Current concepts to reduce mechanical stiffness in locked plating systems: a review article
Nikhil Nanavati, Marcus Walker
Scunthorpe General Hospital, Scunthorpe, North East Lincolnshire, UK
Abstract: Locking plates can be used in a bridging mode to treat fractures by means of secondary bone healing. This requires stimulation by interfragmentary micromotion. Recent data suggest that up to 20% of fractures fixed with locking plates may encounter suboptimal fracture healing. Three main systems have been developed to improve bone healing, thereby reducing the risks of delayed or nonunion: overdrilling the near cortex; far cortical locking (FCL) screw; and dynamic locking screw (DLS). Overdrilling the near cortex offers a cheap alternative to screw technology by reducing construct stiffness; overdrilling potentially causes repetitive loading and thus has consequences postoperatively such as failure and fatigue. FCL screws reduce construct stiffness and maintain construct strength but cannot be used in dynamic compression mode and therefore, require adequate fracture reduction. DLS is a new generation of locking screw, amalgamating locking technology with dynamic motion with the aim of improving interfragmentary motion at the near cortex.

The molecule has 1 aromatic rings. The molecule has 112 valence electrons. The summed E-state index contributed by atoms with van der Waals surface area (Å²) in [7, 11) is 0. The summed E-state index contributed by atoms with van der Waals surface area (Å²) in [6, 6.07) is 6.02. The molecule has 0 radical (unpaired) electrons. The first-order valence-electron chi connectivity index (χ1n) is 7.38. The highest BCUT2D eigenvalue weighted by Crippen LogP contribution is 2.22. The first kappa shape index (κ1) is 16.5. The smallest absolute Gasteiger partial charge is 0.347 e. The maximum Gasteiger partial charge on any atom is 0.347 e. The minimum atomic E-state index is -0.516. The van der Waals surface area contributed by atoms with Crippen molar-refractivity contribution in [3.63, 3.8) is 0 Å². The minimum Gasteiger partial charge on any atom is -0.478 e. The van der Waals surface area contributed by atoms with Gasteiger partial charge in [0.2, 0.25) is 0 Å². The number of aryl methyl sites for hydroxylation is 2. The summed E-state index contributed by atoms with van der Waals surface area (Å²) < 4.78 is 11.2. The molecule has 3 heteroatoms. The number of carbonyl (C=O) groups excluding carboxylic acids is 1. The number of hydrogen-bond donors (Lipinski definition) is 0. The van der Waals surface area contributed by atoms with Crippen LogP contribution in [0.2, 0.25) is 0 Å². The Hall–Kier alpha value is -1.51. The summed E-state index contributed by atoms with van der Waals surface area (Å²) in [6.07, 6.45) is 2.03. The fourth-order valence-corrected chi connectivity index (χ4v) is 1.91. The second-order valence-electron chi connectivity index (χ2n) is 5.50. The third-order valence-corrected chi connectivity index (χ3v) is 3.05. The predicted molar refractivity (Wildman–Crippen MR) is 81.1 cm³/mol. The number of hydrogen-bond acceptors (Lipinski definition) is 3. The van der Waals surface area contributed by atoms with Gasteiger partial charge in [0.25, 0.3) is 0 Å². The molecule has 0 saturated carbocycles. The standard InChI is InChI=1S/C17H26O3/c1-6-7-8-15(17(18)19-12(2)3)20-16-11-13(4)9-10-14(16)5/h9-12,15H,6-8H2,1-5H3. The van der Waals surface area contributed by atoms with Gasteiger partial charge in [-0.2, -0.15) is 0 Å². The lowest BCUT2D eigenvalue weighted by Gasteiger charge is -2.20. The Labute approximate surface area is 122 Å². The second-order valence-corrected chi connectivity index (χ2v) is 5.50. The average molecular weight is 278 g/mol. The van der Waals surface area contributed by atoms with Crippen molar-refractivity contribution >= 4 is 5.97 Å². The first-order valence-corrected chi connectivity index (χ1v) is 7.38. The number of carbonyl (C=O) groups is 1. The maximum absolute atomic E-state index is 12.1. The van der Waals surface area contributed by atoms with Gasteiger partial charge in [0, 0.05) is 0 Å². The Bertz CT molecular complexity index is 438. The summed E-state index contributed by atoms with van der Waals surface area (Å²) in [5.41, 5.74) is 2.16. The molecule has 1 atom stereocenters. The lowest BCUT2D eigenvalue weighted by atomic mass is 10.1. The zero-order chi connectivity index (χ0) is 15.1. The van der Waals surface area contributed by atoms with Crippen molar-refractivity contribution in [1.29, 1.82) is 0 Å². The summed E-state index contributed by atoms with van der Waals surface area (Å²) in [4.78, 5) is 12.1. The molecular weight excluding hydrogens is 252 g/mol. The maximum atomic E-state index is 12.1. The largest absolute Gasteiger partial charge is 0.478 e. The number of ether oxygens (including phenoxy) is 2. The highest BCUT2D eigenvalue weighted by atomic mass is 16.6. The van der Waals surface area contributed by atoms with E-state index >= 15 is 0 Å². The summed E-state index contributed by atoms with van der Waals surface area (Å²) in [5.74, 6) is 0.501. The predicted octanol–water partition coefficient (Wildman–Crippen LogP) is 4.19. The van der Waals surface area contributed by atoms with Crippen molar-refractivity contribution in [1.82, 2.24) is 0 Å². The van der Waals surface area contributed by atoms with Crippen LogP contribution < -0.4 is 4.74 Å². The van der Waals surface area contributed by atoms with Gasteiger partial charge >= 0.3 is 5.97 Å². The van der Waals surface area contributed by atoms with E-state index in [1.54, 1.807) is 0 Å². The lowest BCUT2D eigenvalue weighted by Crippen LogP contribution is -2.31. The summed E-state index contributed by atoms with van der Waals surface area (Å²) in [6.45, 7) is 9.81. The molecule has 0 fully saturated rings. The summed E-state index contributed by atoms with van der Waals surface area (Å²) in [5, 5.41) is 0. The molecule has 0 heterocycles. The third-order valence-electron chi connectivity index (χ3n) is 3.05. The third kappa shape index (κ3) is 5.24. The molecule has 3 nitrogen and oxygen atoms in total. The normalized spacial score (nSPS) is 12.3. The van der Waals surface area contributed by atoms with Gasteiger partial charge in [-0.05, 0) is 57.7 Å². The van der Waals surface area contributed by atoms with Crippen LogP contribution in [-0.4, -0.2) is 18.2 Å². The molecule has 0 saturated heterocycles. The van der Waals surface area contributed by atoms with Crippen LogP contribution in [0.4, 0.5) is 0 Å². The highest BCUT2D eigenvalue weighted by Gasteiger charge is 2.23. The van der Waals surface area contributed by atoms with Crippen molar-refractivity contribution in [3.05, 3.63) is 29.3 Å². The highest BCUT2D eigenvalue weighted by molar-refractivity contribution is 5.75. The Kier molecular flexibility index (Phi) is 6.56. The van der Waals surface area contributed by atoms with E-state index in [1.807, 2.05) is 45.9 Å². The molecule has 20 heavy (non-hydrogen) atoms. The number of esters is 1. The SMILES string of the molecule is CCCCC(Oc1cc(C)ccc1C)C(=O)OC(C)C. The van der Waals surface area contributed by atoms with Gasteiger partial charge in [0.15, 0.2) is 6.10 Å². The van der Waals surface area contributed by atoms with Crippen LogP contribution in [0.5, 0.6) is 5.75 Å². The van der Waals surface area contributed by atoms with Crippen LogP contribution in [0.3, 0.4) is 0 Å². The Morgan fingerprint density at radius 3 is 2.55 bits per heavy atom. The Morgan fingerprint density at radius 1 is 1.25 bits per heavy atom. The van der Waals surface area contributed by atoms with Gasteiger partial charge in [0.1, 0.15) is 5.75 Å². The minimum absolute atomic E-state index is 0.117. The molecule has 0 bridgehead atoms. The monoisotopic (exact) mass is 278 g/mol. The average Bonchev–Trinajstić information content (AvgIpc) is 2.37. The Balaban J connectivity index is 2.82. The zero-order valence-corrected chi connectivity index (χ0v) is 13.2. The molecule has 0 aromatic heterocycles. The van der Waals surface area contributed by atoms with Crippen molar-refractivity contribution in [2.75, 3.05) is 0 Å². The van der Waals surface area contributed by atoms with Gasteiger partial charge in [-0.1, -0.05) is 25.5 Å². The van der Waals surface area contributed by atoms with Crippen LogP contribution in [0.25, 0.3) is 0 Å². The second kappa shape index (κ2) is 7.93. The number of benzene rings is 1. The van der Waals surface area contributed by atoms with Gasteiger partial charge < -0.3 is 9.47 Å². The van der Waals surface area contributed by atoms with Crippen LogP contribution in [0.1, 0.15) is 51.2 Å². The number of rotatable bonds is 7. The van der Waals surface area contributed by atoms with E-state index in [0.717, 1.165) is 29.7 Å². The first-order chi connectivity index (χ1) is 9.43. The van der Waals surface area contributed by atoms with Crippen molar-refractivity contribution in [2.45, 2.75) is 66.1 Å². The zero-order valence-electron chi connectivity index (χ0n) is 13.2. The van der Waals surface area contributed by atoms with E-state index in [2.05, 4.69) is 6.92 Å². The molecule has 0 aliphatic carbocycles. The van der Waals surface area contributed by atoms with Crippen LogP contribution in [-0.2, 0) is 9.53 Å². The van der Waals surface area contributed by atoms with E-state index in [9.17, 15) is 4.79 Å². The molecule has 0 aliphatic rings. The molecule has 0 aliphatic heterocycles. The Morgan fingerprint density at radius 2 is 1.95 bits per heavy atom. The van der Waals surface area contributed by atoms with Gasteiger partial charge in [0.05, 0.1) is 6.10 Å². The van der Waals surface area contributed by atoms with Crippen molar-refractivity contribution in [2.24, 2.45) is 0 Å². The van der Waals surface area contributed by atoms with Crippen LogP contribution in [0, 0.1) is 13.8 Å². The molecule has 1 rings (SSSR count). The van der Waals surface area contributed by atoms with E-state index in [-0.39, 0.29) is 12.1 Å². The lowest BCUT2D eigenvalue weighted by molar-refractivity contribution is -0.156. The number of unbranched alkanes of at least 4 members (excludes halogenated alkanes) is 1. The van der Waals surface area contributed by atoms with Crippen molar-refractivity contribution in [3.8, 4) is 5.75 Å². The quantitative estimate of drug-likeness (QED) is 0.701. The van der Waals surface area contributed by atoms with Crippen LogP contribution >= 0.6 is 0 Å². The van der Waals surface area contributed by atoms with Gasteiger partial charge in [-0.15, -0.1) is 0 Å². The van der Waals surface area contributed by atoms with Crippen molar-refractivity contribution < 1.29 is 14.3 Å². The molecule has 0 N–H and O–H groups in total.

Keywords: dynamic locking screw, locking plates, bone healing, construct stiffness, dynamic compression
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